It never ceases to amaze me that people fail to read the fine print in their contracts, and then they are shocked - shocked! - to discover that companies are making money off them any way they can. Please, people. Before the nice man at the dealership hands you the keys to your shiny new ride, read everything he hands you. And what you don't have time to read there, read when you get home. A little time reading can save 10 years of surprises over the lifetime of the vehicle. I am not taking sides with or against GM here because if it's in paper, then no one should be surprised. Now whether what they are doing is ethical, given that they KNOW few people read the fine print, is another issue . . .
        2 Wheeled Menace
        • 3 Years Ago
        @Leff Behind
        Have you ever read those agreements? they are written in lawyer english and extend for dozens of pages typically. This is intentional and meant to be difficult to understand. Feel like spending a few hours before doing anything in life? not many people do. And they know it.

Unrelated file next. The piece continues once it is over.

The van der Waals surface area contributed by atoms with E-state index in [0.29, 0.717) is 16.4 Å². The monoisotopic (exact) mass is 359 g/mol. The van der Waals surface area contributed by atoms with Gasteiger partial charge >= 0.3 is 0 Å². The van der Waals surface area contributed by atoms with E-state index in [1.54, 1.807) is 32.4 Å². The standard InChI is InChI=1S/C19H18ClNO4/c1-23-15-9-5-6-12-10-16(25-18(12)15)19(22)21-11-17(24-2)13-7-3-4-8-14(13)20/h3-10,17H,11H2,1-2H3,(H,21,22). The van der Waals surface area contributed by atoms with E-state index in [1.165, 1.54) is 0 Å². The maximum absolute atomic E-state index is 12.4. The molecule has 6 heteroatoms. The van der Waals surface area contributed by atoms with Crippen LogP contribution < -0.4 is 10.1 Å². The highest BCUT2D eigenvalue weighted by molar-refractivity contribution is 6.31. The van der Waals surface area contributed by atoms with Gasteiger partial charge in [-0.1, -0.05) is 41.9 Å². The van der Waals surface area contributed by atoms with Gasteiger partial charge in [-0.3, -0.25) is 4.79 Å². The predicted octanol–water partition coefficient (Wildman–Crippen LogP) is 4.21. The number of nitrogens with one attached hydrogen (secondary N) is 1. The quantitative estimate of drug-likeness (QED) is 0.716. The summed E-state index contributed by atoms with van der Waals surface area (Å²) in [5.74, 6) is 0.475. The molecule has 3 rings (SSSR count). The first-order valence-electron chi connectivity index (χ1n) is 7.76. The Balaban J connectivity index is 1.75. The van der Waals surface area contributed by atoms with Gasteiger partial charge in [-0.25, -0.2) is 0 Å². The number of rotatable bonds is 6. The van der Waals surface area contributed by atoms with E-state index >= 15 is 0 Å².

• 3 Years Ago
          @2 Wheeled Menace
          [blocked]
      unbelievable
      • 3 Years Ago
      why do I not have a problem believing this...
      Cooperaaaron
      • 3 Years Ago
      No OnStar, no worries.....
      soonermike
      • 3 Years Ago
      then they need to start making Onstar cheaper
      Dark Gnat
      • 3 Years Ago
      If people would actually READ the Terms and Conditions, this would come as no surprise. Google, Amazon, iTunes, you cell phone provider, internet provider all do the same thing, and have been doing so for years. Somehow, because it's "Gubmit Motors" it is all terrible now. Wanna complain about it? Do so BEFORE you sign the contract.
      Drakkon
      • 3 Years Ago